In Florida, BP announced it is canceling plans to build a 36 million gallon commercial-scale cellulosic ethanol plant in Highlands County. The company said that it would refocus its US biofuels strategy on R&D, as well as licensing its industry–leading biofuels technology.
“Given the large and growing portfolio of investment opportunities available to BP globally, we believe it is in the best interest of our shareholders to redeploy the considerable capital required to build this facility into other more attractive projects,” said Geoff Morrell, BP vice president of communications.
BP originally announced plans to build the Florida facility in 2008 with the intention of turning thousands of acres of energy crops into 36 million gallons per year of cellulosic ethanol.
While BP did not directly comment on its plans to build a second, 72 million gallon plant in the southeastern US by 2017, the company, in a statement, said that was “ending its pursuit of commercial-scale cellulosic ethanol production in the US.”
The October surprise factor
As recently as the London Olympics, BP had described its long-term lower-carbon strategy as investing in the right feedstocks and technology ‘to do biofuels well.' In London, BP continued to guide media and its shareholders that it was “developing a commercial facility in Florida, where the first 2,000 of a future 20,000 acres of energy grasses are being grown.”
BP Biofuels, refocused
In our most recent review of BP’s activities we noted that the company’s strategy had shifted decisively to Brazil and sugarcane.
The company has completed construction of its joint venture 110 million gallon per year ethanol plant in Hull, England, which is expected to come online later this year. In Brazil, BP took ownership of three sugarcane ethanol mills located in the Goiás and Minas Gerais states of Brazil in 2011 and is currently expanding production there. In addition, BP is developing advanced biofuel technology via its joint venture investment in biobutanol company Butamax.
The company said that it would continue to invest in and operate its biofuels research facility in San Diego and a its cellulosic ethanol demonstration plant in Louisiana — to further develop next generation cellulosic biofuel technologies and license them for commercial use.
BP Biofuels CEO Philip New has cautioned Digest readers and other industry observers, for some time, that BP was not pursuing advanced biofuels, but advantaged biofuels.
“Our biofuels business is about accessing the most efficient feedstocks available and turning them into useful, value-adding molecules,” says Philip New, BP’s vice president, biofuels. “For biofuels to make the contribution that we believe they have the potential to make, they have to meet four fundamental criteria.
“They have to be sustainable and scalable, offer real carbon savings and, in time, demonstrate competitiveness with crude oil without subsidies."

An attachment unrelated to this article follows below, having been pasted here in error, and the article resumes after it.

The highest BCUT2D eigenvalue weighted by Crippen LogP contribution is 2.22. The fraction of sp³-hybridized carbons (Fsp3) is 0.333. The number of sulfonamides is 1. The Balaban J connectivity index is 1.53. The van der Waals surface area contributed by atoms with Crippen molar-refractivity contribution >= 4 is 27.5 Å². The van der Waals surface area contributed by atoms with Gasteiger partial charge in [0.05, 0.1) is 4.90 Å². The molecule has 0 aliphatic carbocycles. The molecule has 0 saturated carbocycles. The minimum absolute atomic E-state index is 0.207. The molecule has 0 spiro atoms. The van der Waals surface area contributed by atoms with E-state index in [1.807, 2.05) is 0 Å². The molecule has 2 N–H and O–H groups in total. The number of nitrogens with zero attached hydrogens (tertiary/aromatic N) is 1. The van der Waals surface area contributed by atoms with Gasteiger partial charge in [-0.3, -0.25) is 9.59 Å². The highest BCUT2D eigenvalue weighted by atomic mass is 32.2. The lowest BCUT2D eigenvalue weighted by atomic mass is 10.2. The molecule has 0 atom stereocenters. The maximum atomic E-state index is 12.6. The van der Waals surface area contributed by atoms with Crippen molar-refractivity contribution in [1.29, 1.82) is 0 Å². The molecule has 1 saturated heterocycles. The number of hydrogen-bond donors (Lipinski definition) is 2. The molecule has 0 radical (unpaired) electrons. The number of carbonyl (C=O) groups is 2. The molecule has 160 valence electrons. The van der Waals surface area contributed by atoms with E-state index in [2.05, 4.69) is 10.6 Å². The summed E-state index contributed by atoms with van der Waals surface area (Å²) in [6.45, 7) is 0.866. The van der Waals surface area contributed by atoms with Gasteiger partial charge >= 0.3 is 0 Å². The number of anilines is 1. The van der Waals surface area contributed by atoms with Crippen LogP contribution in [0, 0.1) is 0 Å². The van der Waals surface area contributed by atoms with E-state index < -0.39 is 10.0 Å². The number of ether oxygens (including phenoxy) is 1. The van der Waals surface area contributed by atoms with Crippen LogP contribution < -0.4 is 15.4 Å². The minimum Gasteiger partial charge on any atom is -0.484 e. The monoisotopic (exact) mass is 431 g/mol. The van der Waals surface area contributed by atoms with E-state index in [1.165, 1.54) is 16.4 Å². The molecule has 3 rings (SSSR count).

BP and the US Renewable Fuel Standard
In recent months, the company had expressed increasing degrees of alarm over policy uncertainty in the US, particularly over the future of the Renewable Fuel Standard.
BP Biofuels chief Phil New noted to the Digest that it was introduction of the US Renewable Fuel Standard that had “galvanized us into action” in terms of development of cellulosic ethanol capacity, during the Bush Administration.
Increasing attacks on the RFS from a coalition of cattle, dairy, poultry and food manufacturing interests – primarily because of what they contend are rising grain prices from corn ethanol mandates — have ironically have had little impact on corn ethanol capacity, but have resulted in investor flight from advanced ethanol projects designed to move the US beyond corn as a feedstock.
What happened? The problem of feedstocks
BP has not directly commented on the specific economic drivers that led to the decision to cancel its long-contemplated Florida project, so late in its development cycle — but all signs point to problems in sourcing economically viable cellulosic feedstocks. Notably, BP Biofuels and Mendel Biotechnologies discontinued a project to develop miscanthus. In the Florida project, BP Biofuels had an agreement with Lykes Brothers to supply feedstocks — primarily it was focused on energy canes and napiergrass.
Certainly, if BP had concluded that its processing technology was unviable, there was little point in switching to a technology licensing strategy. After all, if BP couldn’t justify moving forward with its own project – especially after having sunk so much capital in its development — why would anyone else?
The Biomass Crop Assistance Program – projects areas and BP
Ominously, the US Department of Agriculture, in establishing its Biomass Crop Assistance Program, did not establish any of its 11 BCAP project areas in Florida, Louisiana or Texas — where BP had focused its projects.
BCAP, according to the USDA, was established to address a classic chicken-or-egg challenge around the start up of commercial scale bioenergy activities.
Many bioenergy crops need several years to become established, and many bioenergy facilities need several years to reach commercial scale, the USDA noted. It designed BCAP to reduce the financial risk for landowners who decided to grow unconventional crops for these new markets.
Under program rules, crop producers and bioenergy facilities team together to submit proposals to USDA for selection as a BCAP project area. If selected, crop producers are eligible for reimbursements of up to 75 percent of the cost of establishing a bioenergy perennial crop. Producers can receive up to five years of annual payments for herbaceous crops (annual or perennial), and up to 15 years of annual payments for woody crops (annual or perennial).
BP Biofuels and DSM
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